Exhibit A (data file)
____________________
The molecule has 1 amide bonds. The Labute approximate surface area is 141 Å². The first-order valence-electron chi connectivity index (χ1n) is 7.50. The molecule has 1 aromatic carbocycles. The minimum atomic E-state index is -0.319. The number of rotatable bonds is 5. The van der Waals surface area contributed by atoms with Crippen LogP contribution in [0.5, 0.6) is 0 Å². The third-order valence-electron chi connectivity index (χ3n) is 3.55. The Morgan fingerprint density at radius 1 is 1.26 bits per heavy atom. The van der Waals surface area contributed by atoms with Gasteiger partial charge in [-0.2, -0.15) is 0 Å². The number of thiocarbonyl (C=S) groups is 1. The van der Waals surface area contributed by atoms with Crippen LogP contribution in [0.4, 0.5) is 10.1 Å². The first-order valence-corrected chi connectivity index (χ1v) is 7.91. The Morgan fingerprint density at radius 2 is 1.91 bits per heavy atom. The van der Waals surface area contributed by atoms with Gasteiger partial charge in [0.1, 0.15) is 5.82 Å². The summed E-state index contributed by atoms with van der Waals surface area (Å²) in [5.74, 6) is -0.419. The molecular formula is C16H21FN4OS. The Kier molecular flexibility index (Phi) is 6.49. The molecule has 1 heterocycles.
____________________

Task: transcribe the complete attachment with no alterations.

The molecule has 1 amide bonds. The Labute approximate surface area is 141 Å². The first-order valence-electron chi connectivity index (χ1n) is 7.50. The molecule has 1 aromatic carbocycles. The minimum atomic E-state index is -0.319. The number of rotatable bonds is 5. The van der Waals surface area contributed by atoms with Crippen LogP contribution in [0.5, 0.6) is 0 Å². The third-order valence-electron chi connectivity index (χ3n) is 3.55. The Morgan fingerprint density at radius 1 is 1.26 bits per heavy atom. The van der Waals surface area contributed by atoms with Gasteiger partial charge in [-0.2, -0.15) is 0 Å². The number of thiocarbonyl (C=S) groups is 1. The van der Waals surface area contributed by atoms with Crippen LogP contribution in [0.4, 0.5) is 10.1 Å². The first-order valence-corrected chi connectivity index (χ1v) is 7.91. The Morgan fingerprint density at radius 2 is 1.91 bits per heavy atom. The van der Waals surface area contributed by atoms with Gasteiger partial charge in [0.1, 0.15) is 5.82 Å². The summed E-state index contributed by atoms with van der Waals surface area (Å²) in [5.74, 6) is -0.419. The molecular formula is C16H21FN4OS. The Kier molecular flexibility index (Phi) is 6.49. The molecule has 1 heterocycles.